Getting Free Coverage
When new people come into your neighborhood and look for a church, chances are they will do it on the Internet. Make sure they find you. Dig through the internet to find the directories that cover your area by Googling terms like, “church [yourtown],” “community [yourtown],” “resources, [yourtown]” and make sure that you are listed, that your web address and contact information are there and correct, and that you add additional information such as service times or a brief description, whenever possible. See if your outreach programs can have a separate listing, too.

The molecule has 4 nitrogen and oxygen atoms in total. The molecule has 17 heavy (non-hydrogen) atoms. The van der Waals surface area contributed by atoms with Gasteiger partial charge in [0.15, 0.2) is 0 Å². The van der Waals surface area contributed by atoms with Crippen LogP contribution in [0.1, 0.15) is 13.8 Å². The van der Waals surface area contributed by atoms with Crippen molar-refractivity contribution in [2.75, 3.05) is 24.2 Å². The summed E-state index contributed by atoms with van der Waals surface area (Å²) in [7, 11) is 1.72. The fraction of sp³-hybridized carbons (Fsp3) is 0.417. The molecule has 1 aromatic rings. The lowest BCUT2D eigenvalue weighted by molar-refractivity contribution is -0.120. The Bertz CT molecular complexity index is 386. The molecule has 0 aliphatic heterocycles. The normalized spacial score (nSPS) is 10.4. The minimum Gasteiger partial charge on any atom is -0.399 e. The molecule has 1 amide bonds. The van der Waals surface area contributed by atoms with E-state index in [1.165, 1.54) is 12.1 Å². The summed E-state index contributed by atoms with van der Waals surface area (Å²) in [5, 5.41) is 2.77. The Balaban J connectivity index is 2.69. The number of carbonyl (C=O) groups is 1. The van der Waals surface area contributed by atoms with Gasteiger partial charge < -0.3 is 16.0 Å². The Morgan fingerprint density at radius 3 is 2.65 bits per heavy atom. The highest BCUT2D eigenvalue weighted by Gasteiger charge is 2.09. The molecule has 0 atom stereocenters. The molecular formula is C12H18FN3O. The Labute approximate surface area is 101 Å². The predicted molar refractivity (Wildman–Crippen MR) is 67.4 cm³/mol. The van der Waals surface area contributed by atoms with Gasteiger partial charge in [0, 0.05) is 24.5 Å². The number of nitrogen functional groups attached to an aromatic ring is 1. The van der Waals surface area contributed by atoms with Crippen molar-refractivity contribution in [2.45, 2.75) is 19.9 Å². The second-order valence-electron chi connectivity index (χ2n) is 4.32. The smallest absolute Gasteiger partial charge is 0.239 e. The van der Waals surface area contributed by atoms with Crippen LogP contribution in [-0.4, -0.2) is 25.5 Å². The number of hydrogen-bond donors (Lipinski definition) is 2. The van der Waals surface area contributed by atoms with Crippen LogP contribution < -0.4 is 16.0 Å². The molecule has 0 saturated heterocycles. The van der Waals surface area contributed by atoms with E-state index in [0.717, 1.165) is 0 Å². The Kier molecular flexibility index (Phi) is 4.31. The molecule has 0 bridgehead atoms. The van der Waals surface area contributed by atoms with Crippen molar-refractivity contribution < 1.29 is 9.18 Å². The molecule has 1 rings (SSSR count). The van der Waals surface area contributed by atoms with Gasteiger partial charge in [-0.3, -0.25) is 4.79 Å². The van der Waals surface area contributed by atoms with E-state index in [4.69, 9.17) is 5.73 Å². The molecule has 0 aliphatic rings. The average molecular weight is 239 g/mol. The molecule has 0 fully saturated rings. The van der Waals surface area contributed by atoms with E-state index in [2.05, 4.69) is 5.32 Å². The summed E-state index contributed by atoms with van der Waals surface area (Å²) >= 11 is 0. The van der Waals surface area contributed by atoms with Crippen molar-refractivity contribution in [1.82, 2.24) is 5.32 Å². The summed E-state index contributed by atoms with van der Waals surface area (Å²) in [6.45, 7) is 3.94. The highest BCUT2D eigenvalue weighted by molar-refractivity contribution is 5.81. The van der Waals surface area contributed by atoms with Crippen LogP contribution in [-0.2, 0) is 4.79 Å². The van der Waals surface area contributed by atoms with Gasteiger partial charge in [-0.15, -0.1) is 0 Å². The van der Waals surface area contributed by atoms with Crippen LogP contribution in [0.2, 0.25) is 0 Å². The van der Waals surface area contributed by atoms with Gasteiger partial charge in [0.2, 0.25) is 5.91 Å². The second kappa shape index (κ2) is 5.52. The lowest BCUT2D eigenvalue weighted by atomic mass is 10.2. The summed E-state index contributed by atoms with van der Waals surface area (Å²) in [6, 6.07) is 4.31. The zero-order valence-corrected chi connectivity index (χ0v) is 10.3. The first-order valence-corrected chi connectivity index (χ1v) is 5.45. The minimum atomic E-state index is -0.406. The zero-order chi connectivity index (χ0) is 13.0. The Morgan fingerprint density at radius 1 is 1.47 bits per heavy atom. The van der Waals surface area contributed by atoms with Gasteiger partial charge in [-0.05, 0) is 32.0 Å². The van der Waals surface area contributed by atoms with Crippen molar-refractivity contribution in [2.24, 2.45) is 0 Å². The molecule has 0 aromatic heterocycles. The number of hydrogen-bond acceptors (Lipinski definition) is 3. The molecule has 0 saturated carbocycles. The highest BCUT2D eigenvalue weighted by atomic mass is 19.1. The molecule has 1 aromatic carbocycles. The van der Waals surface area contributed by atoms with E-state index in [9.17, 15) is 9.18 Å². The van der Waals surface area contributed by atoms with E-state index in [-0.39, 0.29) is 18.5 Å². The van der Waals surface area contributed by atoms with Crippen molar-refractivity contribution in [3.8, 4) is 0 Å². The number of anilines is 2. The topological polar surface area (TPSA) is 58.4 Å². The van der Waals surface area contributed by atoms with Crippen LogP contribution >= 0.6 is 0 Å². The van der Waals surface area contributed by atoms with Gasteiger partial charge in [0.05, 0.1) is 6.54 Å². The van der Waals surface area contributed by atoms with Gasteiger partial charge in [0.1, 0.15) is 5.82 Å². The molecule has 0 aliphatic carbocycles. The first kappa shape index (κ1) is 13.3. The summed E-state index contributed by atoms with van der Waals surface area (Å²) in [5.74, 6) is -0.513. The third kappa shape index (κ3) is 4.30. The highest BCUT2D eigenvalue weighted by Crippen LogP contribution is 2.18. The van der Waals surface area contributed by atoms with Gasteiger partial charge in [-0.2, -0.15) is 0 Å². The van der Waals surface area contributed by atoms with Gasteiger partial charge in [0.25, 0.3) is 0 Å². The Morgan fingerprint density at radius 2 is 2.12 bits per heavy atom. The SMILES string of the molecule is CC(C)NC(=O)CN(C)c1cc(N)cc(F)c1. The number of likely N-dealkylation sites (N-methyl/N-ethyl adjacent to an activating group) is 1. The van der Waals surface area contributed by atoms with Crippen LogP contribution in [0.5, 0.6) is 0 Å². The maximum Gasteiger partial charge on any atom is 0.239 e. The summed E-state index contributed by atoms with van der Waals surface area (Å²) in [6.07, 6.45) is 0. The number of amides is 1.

Paid ads in the press and a vibrant web site are important and valuable. So too is a positive story in the local paper about your church and its activities. If you want your local media to pay attention when you believe you have a story that might interest them, or to listen to your side of a story when you are already part of it, it pays to start developing relationships now. This does not mean bombarding journalists with stuff they’ll never use — that will only annoy them. But if you first do a little homework, a gentle approach to those journalists whom you have first identified as likely to be interested (ask yourself what have they written about before) and an offer of help with their stories whenever they need it may begin a relationship that will be valuable later.
And do not forget that the diocesan communications department is available to provide advice on working with the press whenever you need it.